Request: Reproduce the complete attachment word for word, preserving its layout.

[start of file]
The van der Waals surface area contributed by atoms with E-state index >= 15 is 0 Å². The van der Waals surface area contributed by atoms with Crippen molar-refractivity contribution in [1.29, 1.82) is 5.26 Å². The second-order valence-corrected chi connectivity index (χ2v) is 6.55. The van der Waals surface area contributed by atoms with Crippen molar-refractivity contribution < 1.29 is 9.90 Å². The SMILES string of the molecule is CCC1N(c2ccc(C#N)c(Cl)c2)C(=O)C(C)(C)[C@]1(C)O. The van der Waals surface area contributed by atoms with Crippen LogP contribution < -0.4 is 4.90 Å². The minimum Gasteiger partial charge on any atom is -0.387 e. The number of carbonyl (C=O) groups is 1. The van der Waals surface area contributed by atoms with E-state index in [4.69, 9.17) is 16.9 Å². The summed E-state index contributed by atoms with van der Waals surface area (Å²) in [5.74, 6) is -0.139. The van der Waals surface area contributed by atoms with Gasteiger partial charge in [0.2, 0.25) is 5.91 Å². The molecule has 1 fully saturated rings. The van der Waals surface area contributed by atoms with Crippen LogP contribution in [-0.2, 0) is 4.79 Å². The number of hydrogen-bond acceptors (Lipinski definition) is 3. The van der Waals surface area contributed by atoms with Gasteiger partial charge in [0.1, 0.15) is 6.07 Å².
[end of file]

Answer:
The van der Waals surface area contributed by atoms with E-state index >= 15 is 0 Å². The van der Waals surface area contributed by atoms with Crippen molar-refractivity contribution in [1.29, 1.82) is 5.26 Å². The second-order valence-corrected chi connectivity index (χ2v) is 6.55. The van der Waals surface area contributed by atoms with Crippen molar-refractivity contribution < 1.29 is 9.90 Å². The SMILES string of the molecule is CCC1N(c2ccc(C#N)c(Cl)c2)C(=O)C(C)(C)[C@]1(C)O. The van der Waals surface area contributed by atoms with Crippen LogP contribution < -0.4 is 4.90 Å². The minimum Gasteiger partial charge on any atom is -0.387 e. The number of carbonyl (C=O) groups is 1. The van der Waals surface area contributed by atoms with E-state index in [4.69, 9.17) is 16.9 Å². The summed E-state index contributed by atoms with van der Waals surface area (Å²) in [5.74, 6) is -0.139. The van der Waals surface area contributed by atoms with Gasteiger partial charge in [0.2, 0.25) is 5.91 Å². The molecule has 1 fully saturated rings. The van der Waals surface area contributed by atoms with Crippen LogP contribution in [-0.2, 0) is 4.79 Å². The number of hydrogen-bond acceptors (Lipinski definition) is 3. The van der Waals surface area contributed by atoms with Gasteiger partial charge in [0.1, 0.15) is 6.07 Å².